Catherine Ryan and Gary WeimbergGary Weimberg and Catherine Ryan produced and directed Soldiers of Conscience, which had its broadcast premiere on PBS on October 16 — but if you missed the broadcast, the full film is available online through November 30.

Last month, Gary participated in a live chat hosted by PBS Engage and answered viewer questions online. Time ran out before he could answer all of the questions that came in that day, so he’s taken the time to respond to many of the others here on the POV Blog. Read on to see what he had to say.
Alton Hegary asks: Do you believe that most of these guys came to their crystallized realization because of the necessity to engage noncombatants?

Gary Weimberg: Yes and no. All the conscientious objectors in the film expressed intense moral outrage over the treatment of noncombatants. But equally, they all expressed the burden of conscience they felt over war and killing itself.

But this is a good question on a more general level, too. Before we started work on the film, I would have assumed that it is the killing of noncombatants that causes the greatest feeling of guilt. Turns out, it is not so simple. Soldiers — and research studies — indicate that it is the act of killing itself, regardless of combatant or noncombatant status, that causes the soldier to suffer the burden of conscience. The marvelously informative book On Killing by Lt. Col (ret) David Grossman goes into this in some detail, and there are a number of theories as to why, and of course it varies from individual to individual.

For those interested in an account of soldiers facing guilt for the killing of soldiers, the excellent Aug 17, 2005 Wall Street Journal article “Breaking a Taboo, Army Confronts Guilt After Combat” by Greg Jaffe has an insightful scene concerning a single incident and the 2nd Armored Calvalry Regiment (registration and fee required).

Theresa asks: What did soldiers have to say about the idea of leaving Iraq soon? More specifically, did they feel that these calls for withdrawal were unsupportive or unpatriotic, as they are often called?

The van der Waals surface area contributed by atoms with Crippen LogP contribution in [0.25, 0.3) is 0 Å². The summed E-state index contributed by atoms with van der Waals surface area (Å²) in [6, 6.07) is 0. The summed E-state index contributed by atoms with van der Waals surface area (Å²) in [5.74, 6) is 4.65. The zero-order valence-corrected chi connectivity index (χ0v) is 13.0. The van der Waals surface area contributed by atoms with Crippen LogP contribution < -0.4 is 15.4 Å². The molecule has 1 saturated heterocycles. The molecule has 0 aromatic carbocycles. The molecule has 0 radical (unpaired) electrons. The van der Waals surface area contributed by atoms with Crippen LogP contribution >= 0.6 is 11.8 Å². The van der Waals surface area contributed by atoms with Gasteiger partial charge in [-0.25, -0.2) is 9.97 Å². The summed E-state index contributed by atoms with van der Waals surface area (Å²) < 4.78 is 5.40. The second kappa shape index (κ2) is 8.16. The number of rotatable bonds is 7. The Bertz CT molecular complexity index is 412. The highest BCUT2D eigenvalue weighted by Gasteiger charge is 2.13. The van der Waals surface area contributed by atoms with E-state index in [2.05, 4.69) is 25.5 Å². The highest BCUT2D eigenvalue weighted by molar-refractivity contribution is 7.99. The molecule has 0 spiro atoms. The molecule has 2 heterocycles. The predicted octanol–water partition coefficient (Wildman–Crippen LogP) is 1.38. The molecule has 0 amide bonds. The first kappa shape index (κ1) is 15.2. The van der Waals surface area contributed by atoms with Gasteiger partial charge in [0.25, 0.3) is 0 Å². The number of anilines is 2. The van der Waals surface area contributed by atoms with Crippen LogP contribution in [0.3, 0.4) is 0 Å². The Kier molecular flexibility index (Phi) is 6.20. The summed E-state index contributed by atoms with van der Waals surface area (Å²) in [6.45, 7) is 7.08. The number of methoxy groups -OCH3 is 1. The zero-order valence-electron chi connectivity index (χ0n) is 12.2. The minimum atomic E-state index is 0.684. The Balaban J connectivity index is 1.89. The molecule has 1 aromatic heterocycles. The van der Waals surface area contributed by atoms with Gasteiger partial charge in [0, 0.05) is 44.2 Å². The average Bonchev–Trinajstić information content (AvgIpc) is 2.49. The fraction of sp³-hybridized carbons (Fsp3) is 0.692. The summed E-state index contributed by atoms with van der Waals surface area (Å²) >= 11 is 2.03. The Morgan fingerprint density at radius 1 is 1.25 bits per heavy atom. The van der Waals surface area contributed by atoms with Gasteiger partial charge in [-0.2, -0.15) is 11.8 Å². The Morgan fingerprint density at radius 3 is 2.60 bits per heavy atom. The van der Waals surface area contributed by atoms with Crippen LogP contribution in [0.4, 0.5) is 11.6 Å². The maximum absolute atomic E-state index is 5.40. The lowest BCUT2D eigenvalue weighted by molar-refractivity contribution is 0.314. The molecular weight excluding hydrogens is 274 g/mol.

Weimberg: To my surprise, yes. As we made this film, when talking with the soldiers who were not conscientious objectors, we made a real effort to be worthy of the trust they gave to us by staying very personal, and NOT political, i.e., not have discussions about the reasons and goals and conduct of the war.

That being said, soldiers often brought up their own political feelings and observations, and I feel I violate no one’s trust by simply reporting:
We heard considerable resentment over incompetent civilian leadership in the conduct of running the war.
We heard a profound willingness to stay and fight, mostly expressed in terms of respecting the sacrifice of lives and limbs of fellow soldiers already.

But returning specifically to your question, soldiers often told us that the slogan “honor the troops, bring them home” was disrespectful of them as professional war-fighters. Like a parent who is over-protective of a child, they felt that civilians were being overly concerned with them because after all, they were professional soldiers — so going to war was what they were there to do.

Charles Kennedye asks: Would you discuss the storytelling process during writing/editing, key ideas, limitations, and development? I thought the writing and editing were exceptional. It very much kept my interest for a worthy subject. Would you help me understand the challenges of taking a huge amount of information and crafting it into a comprehensible story?